The EU’s antitrust (monopolies) regulator, the Commission for Competition, is investigating French utility EDF's bid for a majority stake in Areva's nuclear arm.
The EU’s antitrust (monopolies) regulator, the Commission for Competition, is investigating French utility EDF's bid for a majority stake in Areva's nuclear arm. The investigation centres on whether or not the deal would hit competition and innovation in the nuclear services market.
As it stands the proposed share purchase would see state-owned EDF acquire 51 to 75% of Areva NP, which designs, makes and services nuclear reactors. The sale is part of loss-making Areva's rescue plan.
By 29 May the Commission/s competition arm will decide to either clear the deal, with or without conditions, or alternatively open a full-scale, four-month investigation.
The Commission has asked competitors and customers how they believe the share purchase would affect prices, innovation and quality, and stated that they must provide feedback within a week.
Innovation has become a key focus for regulators seeking to ensure that the pipeline of key products and technologies can continue to flow after key companies are taken over by rivals. Regulators would also want to know if other suppliers would be able to step in if New Areva NP decided only to provide services to EDF once the deal was completed. They are also looking at whether other suppliers would have enough customers in the EU should EDF decide to use only New Areva NP for nuclear services for nuclear steam supply systems.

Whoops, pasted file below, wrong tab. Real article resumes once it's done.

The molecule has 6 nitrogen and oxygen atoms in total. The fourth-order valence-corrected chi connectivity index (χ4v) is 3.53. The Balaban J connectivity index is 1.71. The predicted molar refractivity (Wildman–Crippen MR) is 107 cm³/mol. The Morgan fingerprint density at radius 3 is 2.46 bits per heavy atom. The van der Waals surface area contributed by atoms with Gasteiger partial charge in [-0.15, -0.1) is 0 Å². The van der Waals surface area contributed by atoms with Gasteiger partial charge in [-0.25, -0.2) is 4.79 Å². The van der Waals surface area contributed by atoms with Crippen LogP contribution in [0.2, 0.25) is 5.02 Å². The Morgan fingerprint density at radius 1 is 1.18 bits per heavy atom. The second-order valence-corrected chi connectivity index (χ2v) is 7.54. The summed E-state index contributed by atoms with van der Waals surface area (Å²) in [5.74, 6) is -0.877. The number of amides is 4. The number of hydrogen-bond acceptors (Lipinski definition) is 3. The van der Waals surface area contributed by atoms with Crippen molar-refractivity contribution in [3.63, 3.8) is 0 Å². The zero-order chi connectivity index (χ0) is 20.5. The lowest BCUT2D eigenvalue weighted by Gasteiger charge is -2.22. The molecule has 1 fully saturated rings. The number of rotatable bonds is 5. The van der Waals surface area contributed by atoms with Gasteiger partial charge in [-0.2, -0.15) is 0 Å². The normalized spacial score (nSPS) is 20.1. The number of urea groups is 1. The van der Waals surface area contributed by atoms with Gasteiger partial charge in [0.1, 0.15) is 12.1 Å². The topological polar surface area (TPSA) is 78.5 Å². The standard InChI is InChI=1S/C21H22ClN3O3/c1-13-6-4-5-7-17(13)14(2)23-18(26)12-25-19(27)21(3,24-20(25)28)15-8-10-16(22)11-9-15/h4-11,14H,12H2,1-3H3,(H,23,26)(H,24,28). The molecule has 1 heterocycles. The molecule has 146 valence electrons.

The regulators see Areva competing with Ansaldo Energia (Italy), Equipos Nucleares SA (Spain), South Korea's Doosan and Russia's Rosatom, and, depending on how and if Westnghouse emerges from its current Chapter 11 status, that supplier too. The question is whether there would be enough suppliers to meet demand in Europe after the EDF/Areva merger.